Eng. 113 12-1250
28 November 2007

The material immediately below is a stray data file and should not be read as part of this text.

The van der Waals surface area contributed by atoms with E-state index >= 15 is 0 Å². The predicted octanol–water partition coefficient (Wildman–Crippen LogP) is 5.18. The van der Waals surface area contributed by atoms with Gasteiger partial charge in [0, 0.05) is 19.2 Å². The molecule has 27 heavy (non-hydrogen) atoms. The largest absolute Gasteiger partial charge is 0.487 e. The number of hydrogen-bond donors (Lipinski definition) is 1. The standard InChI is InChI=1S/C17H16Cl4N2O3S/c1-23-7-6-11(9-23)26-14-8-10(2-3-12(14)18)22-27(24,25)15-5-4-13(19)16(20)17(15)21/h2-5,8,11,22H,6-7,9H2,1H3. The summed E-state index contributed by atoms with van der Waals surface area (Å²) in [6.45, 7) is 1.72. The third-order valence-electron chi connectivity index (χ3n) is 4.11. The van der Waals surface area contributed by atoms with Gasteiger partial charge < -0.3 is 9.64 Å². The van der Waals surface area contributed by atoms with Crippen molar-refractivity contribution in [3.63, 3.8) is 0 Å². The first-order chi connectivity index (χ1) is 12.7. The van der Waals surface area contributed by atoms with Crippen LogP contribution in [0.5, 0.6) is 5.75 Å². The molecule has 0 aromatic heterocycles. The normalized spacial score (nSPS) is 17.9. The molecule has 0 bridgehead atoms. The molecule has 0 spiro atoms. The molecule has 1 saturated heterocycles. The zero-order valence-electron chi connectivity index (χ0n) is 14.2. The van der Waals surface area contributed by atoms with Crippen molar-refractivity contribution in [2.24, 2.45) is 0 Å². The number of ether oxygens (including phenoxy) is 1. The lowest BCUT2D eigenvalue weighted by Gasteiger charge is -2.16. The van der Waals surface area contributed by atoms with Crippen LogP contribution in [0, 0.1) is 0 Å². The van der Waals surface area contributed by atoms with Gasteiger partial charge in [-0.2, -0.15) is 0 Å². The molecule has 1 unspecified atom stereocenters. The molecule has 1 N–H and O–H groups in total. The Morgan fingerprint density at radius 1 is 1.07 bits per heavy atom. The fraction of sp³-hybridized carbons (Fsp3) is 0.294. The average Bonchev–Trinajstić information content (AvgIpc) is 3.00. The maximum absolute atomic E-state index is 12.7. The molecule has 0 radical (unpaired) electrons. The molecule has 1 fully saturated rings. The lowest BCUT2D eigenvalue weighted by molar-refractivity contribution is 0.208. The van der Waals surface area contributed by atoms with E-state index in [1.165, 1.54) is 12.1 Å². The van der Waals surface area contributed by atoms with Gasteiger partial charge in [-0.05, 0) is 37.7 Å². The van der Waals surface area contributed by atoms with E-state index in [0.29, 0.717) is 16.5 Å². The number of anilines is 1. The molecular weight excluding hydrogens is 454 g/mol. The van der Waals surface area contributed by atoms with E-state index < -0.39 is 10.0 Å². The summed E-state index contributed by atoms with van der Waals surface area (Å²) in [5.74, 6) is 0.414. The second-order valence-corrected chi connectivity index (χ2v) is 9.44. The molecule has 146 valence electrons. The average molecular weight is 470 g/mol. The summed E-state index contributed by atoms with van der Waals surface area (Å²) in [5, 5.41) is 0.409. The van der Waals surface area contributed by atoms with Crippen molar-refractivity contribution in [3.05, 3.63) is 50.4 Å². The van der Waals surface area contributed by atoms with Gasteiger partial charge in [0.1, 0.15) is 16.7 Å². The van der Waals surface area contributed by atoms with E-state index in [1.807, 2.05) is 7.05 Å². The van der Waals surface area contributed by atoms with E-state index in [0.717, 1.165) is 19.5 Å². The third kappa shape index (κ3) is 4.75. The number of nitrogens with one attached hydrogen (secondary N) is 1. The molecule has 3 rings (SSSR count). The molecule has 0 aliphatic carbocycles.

Blindness is considered a disability. The person with a disability in Raymond Carver’s “Cathedral” is Bub. A person can be handicapped mentally. Bub is self-centered, and lives inside his own world. He is “blind” to the world around him and does not wish to open his mind to anything outside of his ignorant, pathetic, mundane life. Robert opens Bub’s mind, enabling Bub to see Robert as a person first, and not a blind man. Robert is an old friend of Bub’s wife. Bub is jealous of his wife and Robert’s relationship, as well as her first husband. She worked for Robert during a summer. She read case studies and reports to him, and helped him organize his office. Robert’s wife Beulah had died. After visiting Beulah’s relatives, Robert arrived by train to visit Bub’s wife. She hadn’t seen him since the summer she worked for him 10 years ago. They had kept in touch by recording tapes and sending them to each other. Robert and Bub’s wife had more than an employer-employee relationship. They were, at a minimum, close friends. Bub’s wife looked at the relationship with Robert differently than Robert did. She had more of intimate feelings than he had. She wrote a poem to Robert that she shared with Bub. In it “she recalled his fingers and the way they had moved around over her face.” “She talked about what she had felt at the time, about what went through her mind when the blind man touched her nose and lips.” (Kennedy 99) For Robert, that is how he communicates. Because he cannot see, his sense of feeling is greater than someone who can see. He knew what Bub’s wife looks likes through touching her. When Bub’s wife married her first husband, she moved to Alabama. On the tapes, she told Robert how moving a lot was hard for her, and at one point, she tried killing herself by overdosing on pills. Mark A.R. Facknitz summed Bub up best: [Bub’s] view of her suffering is flat and without compassion. Suicide is mundane, for him merely a question of balking at life, and dying is roughly the equivalent to throwing up, something one might do instead, much as [Bub] stays up nights dunk and stoned in front of the television as an antidote to the “crazy” dreams that trouble his sleep. He is numb and isolated, a modern man for whom integration with the human race would be so difficult that it is futile. Consequently he hides by failing to try, anesthetizes himself with booze, and explains away the world with sarcasm. (293-294) She told Robert that she got divorced. When she met Bub, Robert knew everything about him, and their relationship. She told him everything about her life, and sent him poems that she had written; about life, and about Bub. Bub’s wife went to the train depot to pick Robert up. Bub waited at home while his wife picks Robert up. When Robert and Bub’s wife arrived back, she was laughing as she got out of the car. Bub tried making small talk with Robert but did not really know what to say. He made a glass of scotch for each of them. They sat in the living room and talked about Robert’s trip. At the dinner table, Bub admired Robert’s ability to use a knife and fork with such precision. That is the first positive comment written about Bub. After dinner, they went back to the living room; drank some more Scotch. Unlike Bub, Robert had no problems making friends. He had friends in several countries; his disability didn’t stop him from living life, opposite of Bub. Bub’s wife confirms this when Bub says “I don’t have any blind friends”, she replies, “You don’t have any friends.” (101) Robert is more confident and positive in every facet of life. As soon as he arrives at Bubs house, he starts making small talk, wanting to get to know Bub. He is self-sufficient and does not want to be waited on by Bub’s wife having to take his bag upstairs for him. The most profound difference is that Robert takes chances, lives and enjoys life, and isn’t afraid to try new things. He...